After holding talks with environmentalists in Berlin last week, CEO Joe Kaeser said Sunday that Siemens would go ahead with plans to provide rail infrastructure for the Carmichael mine in Queensland.
Just finished our extraordinary Managing Board Meeting. We evaluated all options and concluded: We need to fulfil our contractual obligations. Also, we will establish an effective Sustainability Board to better manage environmental care in the future. https://t.co/uPgjPgwFrr
— Joe Kaeser (@JoeKaeser) January 12, 2020
On Monday, activists from the “Fridays for Future” movement responded by protesting in front of the company's offices in 15 German cities, including Berlin, Hamburg and Munich.
In a statement on their website “Fridays for Future” said Siemens' decision was “catastrophic”, and that the mine “threatens worldwide efforts to keep global warming under 1.5 degrees Celsius.”
Australian climate activist Varsha Yajman, 17, told AFP that the decision would “destroy” Siemens' reputation.
“It is time for Kaeser to realize the consequences of his actions and give us the sustainable future we deserve.”
Siemens, which aims to be carbon neutral by 2030, signed a contract in December to provide rail signalling services for the Carmichael project.
The proposed mine, owned by India's Adani group, has long been controversial, but anger over the multi-billion-euro project has been fanned by Australia's catastrophic bushfire season.
Amid growing calls for Siemens to quit the project, Kaeser met with leading “Fridays for Future” activist Luisa Neubauer in Berlin on Friday and claimed he was “on the same side” as environmentalists.
Neubauer – who turned down an supervisory board role she was offered at Siemens energy subsidiary – spoke of an “inexcusable mistake”.
The 23-year-old climate campaigner tweeted that he decision concerned “is about responsibility of global corporations & about a coal mine that should not exist.”
Ich habe erklärt warum ich das Angebot von @JoeKaeser abgelehnt habe & wen ich stattdessen vorschlage.
Die großen Fragen sind gerade aber ganz andere: Es geht um die Verantwortung globaler Konzerne & um eine Kohlemine, die es nicht geben dürfte. Da ist Siemens gefragt. #StopAdani https://t.co/e2SuWrS61T
— Luisa Neubauer (@Luisamneubauer) January 12, 2020
On Saturday, Sweden's top climate activist Greta Thunberg also urged Kaeser to make what she said was “the only right decision”.
“It seems that Siemens have the power to stop, delay or at least interrupt the building of the huge Adani coal mine,” Thunberg tweeted.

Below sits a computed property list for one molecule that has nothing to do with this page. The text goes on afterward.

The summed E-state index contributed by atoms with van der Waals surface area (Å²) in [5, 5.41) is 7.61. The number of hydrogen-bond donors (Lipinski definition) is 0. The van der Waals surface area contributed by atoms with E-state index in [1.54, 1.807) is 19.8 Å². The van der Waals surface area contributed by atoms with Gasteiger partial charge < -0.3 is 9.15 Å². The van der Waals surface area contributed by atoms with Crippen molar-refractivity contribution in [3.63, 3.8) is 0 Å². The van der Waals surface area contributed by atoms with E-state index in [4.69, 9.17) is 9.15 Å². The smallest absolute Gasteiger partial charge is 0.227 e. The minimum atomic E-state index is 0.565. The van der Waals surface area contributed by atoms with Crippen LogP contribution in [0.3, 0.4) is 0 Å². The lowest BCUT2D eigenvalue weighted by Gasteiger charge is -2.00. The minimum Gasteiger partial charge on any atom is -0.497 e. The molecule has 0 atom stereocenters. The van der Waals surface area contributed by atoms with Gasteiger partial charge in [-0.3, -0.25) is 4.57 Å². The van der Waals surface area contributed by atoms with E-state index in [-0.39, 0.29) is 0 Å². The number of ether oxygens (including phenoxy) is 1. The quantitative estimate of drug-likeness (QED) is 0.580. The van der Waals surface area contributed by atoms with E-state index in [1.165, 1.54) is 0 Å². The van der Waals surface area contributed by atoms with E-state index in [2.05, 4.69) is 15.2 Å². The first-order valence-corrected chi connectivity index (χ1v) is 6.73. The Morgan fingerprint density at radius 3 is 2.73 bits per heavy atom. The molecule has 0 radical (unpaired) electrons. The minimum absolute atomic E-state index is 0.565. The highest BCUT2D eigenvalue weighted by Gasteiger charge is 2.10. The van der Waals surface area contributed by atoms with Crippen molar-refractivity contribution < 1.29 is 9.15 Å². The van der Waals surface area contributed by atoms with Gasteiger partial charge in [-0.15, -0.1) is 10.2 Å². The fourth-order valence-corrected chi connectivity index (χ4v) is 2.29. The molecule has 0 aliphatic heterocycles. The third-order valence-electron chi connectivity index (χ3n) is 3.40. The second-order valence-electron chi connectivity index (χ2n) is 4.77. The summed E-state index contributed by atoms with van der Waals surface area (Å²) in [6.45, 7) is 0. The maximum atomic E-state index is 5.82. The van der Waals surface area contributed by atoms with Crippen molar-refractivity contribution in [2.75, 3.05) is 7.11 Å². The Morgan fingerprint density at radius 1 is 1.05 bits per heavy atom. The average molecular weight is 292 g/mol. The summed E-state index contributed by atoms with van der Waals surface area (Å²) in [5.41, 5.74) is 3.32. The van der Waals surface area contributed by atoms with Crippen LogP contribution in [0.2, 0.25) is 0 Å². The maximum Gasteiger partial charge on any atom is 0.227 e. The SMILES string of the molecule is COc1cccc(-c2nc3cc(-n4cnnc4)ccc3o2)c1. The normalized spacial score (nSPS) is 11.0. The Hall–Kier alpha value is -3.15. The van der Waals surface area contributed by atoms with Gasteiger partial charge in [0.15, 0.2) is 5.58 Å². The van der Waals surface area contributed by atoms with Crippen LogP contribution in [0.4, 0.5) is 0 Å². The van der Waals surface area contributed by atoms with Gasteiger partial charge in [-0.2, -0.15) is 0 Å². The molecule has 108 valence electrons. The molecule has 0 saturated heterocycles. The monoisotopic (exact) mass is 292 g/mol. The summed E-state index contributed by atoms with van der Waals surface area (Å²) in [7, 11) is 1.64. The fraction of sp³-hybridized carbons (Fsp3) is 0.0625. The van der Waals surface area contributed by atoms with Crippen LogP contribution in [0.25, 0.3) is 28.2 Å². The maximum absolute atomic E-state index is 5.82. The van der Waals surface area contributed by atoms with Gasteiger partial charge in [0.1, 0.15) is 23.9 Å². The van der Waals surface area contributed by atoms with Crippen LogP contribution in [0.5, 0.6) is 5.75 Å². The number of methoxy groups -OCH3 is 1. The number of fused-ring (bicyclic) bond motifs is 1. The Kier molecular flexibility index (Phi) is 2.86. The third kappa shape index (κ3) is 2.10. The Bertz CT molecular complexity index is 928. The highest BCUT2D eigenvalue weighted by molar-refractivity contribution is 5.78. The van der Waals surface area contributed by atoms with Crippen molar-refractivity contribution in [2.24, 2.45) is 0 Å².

It seems that @SiemensDE have the power to stop, delay or at least interrupt the building of the huge Adani coal mine in Australia. On Monday they will announce their decision. Please help pushing them to make the only right decision. #StopAdani
— Greta Thunberg (@GretaThunberg) January 11, 2020
But Kaeser announced on Sunday evening that Siemens would “fulfil their contractual obligations” on the project.
“While I do have a lot of empathy for environmental matters, I do need to balance different interests of different stakeholders,” he said.
The CEO nonetheless pledged to “give environmental concerns more attention in the future” by setting up a sustainability committee.
Neubauer accused Siemens of having made an “historic mistake”.
Toby Thorpe, from School Strike for Climate Australia, called the decision “appalling”.
“Their support not only fuels climate change, but will fuel more natural disasters among the likes of the bushfire crisis in Australia.”
By Monday afternoon, #Siemens and #Siemensfuelsfire were the two most commonly treading topics on Twitter in Germany, with one user stating that Siemens does not just “know about the climate crisis, but chooses to directly support the expansion of coal mining.”
So @Siemens just added themselves to the list of companies to be sued in future for knowing about the climate crisis, and yet choosing to directly support the expansion of coal mining. #Siemens #Adani
— Nathan Lee (@NathanLee) January 13, 2020
'No room for coal'
The open-cut Carmichael mine is set to become operational next year and produce up to 27 million tonnes of coal annually.
Adani spent years trying to secure private finance for the coal mine before announcing in 2018 it was self-financing a trimmed down, $2-billion version of the project.
Supporters say the mine will bring hundreds of much-needed jobs to rural Queensland in eastern Australia.
But conservationists say the project threatens local vulnerable species and means coal will have to be shipped from a port near the already-damaged Great Barrier Reef.
Much of the coal from the mine will be burned in India, a country with some of the highest levels of air pollution on Earth.
The United Nations says emissions must decline more than 7.5 percent annually in order to hit the 1.5C temperature goal laid out in the 2015 Paris deal.
Andrew Grant, head analyst at the Carbon Tracker think tank, told AFP that coal was facing an oversupply crisis, with known reserves containing enough fuel for the next 130 years.
“If we are serious about achieving our goals under Paris then there's just no room for new coal,” he said.